This Week In Innocence

FILE--In a March 2013 file photo the "Speaker's gavel" is seen in the House of Representatives at the Illinois State Capitol
FILE--In a March 2013 file photo the "Speaker's gavel" is seen in the House of Representatives at the Illinois State Capitol in Springfield, Ill. Around the nation, July 1 marks the start of fiscal calendars and the date recently passed legislation goes into effect, although many states celebrate their independence by also enacting new regulations on their own calendar. (AP Photo/Seth Perlman, file)

Two Washington state men will get $10.5 million after spending 17 years in prison for a rape they didn't commit.

It's easy to dismiss these exoneration stories as the product of an imperfect system that sometimes makes mistakes. But read past the headline, and you'll see that they're often less the result of miscues by well-intentioned public servants, but the predictable results of willfull misconduct, and a criminal justice system that won't hold bad actors accountable.

In this case, the convictions of Larry Davis and Alan Northrop were largely the work of Det. Don Slagle, who not only pursued them on flimsy evidence while ignoring other leads, but failed to disclose the possibility of other suspects to defense attorneys. Det. Slagle also had a history. And Clark County, Washington, had a history of ignoring that history.

Slagle has a long disciplinary record, including 11 sustained findings for a variety of constitutional and policy violations, including excessive use of force, abuse of authority and dereliction of duty.

In 2006, he was found unfit for duty — the second time in his career — and was allowed to retire with his full pension of $3,639.45 a month.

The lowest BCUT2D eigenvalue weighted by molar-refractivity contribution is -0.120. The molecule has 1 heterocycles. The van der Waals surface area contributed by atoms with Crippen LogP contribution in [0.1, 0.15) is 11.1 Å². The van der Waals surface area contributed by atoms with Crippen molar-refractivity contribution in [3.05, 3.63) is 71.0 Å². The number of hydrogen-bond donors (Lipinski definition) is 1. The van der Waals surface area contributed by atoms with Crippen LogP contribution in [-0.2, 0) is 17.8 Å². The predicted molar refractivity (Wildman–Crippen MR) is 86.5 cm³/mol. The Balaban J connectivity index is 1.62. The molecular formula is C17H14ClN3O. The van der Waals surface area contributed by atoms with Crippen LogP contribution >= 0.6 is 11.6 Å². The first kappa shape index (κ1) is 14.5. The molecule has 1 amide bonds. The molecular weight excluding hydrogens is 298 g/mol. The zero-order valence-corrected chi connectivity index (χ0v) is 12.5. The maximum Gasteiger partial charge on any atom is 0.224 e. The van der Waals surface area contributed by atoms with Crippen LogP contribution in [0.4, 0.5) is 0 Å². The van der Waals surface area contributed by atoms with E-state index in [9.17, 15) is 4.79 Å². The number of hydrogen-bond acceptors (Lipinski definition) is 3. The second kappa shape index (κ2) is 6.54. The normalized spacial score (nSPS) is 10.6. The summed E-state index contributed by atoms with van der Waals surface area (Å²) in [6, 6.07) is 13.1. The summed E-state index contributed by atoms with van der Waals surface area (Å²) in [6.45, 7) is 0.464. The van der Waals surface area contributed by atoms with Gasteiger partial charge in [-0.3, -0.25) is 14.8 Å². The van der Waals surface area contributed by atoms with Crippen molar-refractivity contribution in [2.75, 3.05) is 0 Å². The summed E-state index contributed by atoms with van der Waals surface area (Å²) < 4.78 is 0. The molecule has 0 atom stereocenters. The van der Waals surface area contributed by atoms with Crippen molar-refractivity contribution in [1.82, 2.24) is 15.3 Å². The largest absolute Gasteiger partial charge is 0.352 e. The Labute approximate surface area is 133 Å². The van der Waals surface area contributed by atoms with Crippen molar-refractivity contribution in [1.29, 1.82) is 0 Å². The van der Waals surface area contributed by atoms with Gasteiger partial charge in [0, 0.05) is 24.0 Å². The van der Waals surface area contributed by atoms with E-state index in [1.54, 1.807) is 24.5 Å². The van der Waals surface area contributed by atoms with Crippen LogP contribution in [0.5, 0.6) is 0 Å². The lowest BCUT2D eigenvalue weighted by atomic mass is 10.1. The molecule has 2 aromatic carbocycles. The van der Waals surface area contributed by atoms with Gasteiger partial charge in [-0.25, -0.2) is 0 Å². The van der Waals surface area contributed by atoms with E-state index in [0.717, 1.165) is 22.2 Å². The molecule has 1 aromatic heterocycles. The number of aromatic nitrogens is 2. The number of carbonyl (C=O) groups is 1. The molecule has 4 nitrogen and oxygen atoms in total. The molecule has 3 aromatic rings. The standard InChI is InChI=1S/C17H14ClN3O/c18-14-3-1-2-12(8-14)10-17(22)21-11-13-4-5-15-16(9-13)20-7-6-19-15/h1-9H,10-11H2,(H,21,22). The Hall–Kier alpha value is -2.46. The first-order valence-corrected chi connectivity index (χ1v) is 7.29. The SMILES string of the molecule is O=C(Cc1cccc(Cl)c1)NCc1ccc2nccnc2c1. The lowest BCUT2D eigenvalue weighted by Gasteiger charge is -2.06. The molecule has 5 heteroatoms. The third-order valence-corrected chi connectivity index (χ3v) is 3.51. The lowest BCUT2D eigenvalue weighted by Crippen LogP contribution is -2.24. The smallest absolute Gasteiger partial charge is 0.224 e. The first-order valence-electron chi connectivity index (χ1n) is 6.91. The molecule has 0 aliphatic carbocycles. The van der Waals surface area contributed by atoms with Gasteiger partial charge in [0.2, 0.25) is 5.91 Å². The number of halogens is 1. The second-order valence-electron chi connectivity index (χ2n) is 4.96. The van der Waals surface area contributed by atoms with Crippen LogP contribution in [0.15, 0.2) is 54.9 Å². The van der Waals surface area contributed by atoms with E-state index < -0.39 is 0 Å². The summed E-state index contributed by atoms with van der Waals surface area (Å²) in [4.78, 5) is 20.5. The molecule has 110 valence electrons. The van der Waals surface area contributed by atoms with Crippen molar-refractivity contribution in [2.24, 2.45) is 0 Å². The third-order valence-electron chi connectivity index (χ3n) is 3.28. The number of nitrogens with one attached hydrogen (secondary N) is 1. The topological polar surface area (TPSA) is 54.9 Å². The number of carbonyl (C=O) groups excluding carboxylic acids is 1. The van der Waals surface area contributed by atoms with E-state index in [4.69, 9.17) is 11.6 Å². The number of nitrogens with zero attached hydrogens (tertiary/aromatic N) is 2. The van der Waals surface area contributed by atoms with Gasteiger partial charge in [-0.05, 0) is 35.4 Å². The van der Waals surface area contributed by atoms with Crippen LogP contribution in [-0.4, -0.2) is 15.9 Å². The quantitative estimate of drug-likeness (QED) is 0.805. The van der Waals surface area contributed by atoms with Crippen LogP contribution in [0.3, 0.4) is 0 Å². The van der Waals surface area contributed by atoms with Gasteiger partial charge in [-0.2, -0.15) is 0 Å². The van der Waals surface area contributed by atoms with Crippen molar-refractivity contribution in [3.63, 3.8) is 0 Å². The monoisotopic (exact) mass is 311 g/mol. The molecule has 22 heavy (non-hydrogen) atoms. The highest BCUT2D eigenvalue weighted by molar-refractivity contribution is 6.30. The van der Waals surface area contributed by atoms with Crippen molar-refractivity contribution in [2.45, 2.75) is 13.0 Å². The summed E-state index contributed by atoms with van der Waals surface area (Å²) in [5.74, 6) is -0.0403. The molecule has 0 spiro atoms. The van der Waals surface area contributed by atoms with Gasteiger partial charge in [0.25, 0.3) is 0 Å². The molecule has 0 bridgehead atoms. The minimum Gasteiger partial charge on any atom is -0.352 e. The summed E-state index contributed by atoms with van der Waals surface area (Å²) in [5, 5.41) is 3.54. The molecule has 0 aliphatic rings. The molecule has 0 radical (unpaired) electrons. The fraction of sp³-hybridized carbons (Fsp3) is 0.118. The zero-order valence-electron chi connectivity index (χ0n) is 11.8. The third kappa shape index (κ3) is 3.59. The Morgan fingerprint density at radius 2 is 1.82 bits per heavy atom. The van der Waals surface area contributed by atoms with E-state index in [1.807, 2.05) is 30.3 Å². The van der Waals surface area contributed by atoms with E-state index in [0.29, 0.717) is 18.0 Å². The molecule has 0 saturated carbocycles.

He also spent several years as the entry man on the SWAT team. Naturally. Despite Slagle's history, the fact that he had withheld exculpatory evidence and the DNA tests, the county still fought in court to avoid awarding Davis and Northrop any compensation. Why? A county prosecutor argued in court that "just because the DNA did not match does not mean Northrop and Davis did not commit the crime." Right. Let a criminal suspect try to make the reverse argument. See what happens.

The county will need to borrow money to pay the settlement, which of course will be footed by taxpayers. Slagle won't pay a dime. Instead, taxpayers will continue to pay for his pension and retirement benefits.

When you see a story like this, it's also important to remember that the percentage of cases for which DNA testing is dispositive of guilt is very small. But the problems that led to these wrongful convictions -- in this case, for example, looking the other way as a bad cop is cited for misconduct 11 times -- are systemic. They're corrupting all cases, not just those with DNA.

Put another way, the fact that we now have advanced DNA testing doesn't mean we can assume that we've stopped convicting innocent people.



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